On Sept. 15, Capitol will hold its 100th anniversary celebration in what is being billed as a “Twisted Throttle Birthday Bash.’’ There will be music, food, rides, prizes and discounts from noon to 7 p.m. at 4950 Mercer University Drive.

Jack Banks died in 1999, but he lived to see the business grow and prosper. He watched it survive lean years when gas prices were up and expendable income was down. Things were so bad nine years ago that more than three dozen motorcycle dealerships in Georgia closed their doors.

Jack eventually left his career with Delta, which had its beginnings in Macon in 1924 when it was Huff-Daland Crop Dusting Co. He worked in the typesetting department at The Macon Telegraph and News and was publisher Peyton Anderson’s personal pilot.

Betha, who died in 2003, was the heart and soul of the business. Don said she never drew higher than a $40 weekly paycheck in the more than 50 years she worked there.

Capitol spent 12 years bouncing around from Second Street to Poplar to Broadway and back to Poplar.

After Don began a two-year stint in the Army in 1956, his mother told him his dad was thinking about relocating to the old ChiChester’s Pharmacy building on Washington Avenue.

“You’re moving out of town,’’ Don told her. (Yes, it’s hard now to think of College Hill as being in the suburbs.)

They really moved “out of town” when they followed Harley-Davidson out to Mercer University Drive in 1997.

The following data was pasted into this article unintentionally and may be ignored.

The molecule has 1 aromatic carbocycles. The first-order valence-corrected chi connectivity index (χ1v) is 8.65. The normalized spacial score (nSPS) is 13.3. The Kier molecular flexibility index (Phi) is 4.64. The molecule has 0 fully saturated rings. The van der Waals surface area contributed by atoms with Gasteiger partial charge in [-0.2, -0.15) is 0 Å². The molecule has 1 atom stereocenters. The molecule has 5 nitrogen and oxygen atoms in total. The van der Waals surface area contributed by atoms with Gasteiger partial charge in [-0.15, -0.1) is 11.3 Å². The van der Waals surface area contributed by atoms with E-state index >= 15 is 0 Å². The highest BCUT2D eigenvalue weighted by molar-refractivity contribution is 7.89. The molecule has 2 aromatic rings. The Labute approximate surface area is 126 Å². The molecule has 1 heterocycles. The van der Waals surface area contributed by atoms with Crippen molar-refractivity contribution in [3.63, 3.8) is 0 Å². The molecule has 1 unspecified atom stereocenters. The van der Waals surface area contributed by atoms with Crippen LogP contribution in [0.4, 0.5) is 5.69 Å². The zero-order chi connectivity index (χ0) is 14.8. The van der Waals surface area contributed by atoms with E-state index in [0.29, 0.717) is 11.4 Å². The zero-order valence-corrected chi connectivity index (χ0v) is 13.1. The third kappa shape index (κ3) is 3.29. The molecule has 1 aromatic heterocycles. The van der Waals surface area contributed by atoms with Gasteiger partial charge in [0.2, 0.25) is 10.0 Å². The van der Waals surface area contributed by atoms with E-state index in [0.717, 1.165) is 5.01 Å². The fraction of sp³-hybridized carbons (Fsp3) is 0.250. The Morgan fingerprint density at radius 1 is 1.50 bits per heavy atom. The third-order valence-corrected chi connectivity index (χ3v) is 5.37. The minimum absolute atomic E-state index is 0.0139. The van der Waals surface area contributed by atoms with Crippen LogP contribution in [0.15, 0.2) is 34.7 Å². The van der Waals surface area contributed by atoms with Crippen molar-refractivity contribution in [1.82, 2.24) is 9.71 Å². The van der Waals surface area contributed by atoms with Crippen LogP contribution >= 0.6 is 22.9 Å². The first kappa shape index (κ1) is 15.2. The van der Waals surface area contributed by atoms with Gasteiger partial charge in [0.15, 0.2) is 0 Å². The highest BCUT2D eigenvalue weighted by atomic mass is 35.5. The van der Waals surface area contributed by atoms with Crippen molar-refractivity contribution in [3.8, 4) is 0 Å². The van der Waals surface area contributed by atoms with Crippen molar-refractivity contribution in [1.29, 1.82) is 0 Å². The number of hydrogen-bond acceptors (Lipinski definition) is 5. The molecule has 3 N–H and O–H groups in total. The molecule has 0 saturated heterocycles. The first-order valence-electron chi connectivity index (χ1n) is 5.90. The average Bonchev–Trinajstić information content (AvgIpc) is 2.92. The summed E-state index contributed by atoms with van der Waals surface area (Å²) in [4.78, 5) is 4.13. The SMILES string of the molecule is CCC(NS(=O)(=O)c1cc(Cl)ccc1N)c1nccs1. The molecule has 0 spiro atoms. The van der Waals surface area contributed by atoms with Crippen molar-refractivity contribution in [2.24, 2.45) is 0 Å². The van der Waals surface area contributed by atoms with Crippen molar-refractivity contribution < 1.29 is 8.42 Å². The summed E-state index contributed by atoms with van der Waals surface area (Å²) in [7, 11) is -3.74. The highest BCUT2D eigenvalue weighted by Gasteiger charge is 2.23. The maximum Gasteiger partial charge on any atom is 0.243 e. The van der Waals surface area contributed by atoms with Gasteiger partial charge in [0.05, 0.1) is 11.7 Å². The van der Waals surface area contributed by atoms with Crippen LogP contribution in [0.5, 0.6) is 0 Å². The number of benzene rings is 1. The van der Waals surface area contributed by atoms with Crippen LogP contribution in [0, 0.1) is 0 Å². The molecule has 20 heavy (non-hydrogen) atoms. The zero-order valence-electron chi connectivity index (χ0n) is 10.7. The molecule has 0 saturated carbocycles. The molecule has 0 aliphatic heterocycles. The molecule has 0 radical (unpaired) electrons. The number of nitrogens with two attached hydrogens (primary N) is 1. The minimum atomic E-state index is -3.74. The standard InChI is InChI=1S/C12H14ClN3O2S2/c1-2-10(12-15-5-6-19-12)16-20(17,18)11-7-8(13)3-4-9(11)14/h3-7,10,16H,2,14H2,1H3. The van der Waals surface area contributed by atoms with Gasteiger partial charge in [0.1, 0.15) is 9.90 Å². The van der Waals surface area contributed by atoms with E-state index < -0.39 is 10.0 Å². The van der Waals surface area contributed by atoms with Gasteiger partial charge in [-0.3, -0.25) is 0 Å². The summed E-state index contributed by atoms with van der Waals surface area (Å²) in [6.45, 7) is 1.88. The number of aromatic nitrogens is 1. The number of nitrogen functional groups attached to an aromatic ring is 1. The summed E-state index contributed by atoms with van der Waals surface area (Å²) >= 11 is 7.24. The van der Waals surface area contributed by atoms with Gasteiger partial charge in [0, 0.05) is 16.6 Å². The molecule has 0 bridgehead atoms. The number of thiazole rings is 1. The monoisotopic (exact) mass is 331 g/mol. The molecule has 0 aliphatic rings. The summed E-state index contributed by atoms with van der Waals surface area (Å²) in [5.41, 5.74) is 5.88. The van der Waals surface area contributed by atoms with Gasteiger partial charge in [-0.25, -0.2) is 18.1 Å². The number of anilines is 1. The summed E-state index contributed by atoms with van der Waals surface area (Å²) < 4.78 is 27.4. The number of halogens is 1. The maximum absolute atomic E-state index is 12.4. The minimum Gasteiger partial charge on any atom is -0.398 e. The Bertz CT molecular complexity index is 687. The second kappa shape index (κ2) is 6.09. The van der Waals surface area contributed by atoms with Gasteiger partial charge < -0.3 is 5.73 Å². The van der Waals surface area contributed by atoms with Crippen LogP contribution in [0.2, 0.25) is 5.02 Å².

Capitol has survived by diversifying and evolving. Shortly after the Banks family bought the business, they began selling Whizzer motorbikes and added Cushman motor scooters the following year.

Honda was the first motorcycle line on the showroom floor and eventually was joined by Triumph, Yamaha, Kawasaki, Suzuki, Polaris, Indian and KTM. For a time, Capitol sold Evinrude outboard motors and Arista-Craft, Wellcraft and Larson boats. (The company eventually stopped selling boats and switched to personal watercraft, such as jet skis.)

One of Capitol’s legendary employees was Calvin Taylor, who was hired in the bicycle shop in 1967 and became known all over Middle Georgia as “The Bike Doctor.’’

Don’s son, Donny, began working after school as a teenager, just like his father did. He began racing motorcycles in 1979 and continues to race competitively in national and world championships. He turned 60 last month.

Donny said there is the usual curiosity with the name of the business. “Capital” is a city where a seat of government is located. “Capitol” is a state or federal building.

“And I have to tell them it’s ‘Capitol’ with an ‘o’ and ‘Donny’ with a ‘y’ ’’ he said, laughing.

It’s satisfying to reflect on the good times — like the present, when things are rolling. You appreciate success more when you remember the struggles. Don said many times he would write payroll checks on Friday, then call the bank and ask them to cover it, hoping Capitol would have a good day in sales on Saturday.

“It wasn’t always rosy,’’ he said. “But it always evened out.’’

He said loyal patrons have kept Capitol around for 100 years and hopefully a hundred more.

“We have customers who come in here and tell us they bought a bicycle from us in 1960,’’ Don said.

Ed Grisamore teaches journalism at Stratford Academy in Macon. His column appears on Sundays in The Telegraph.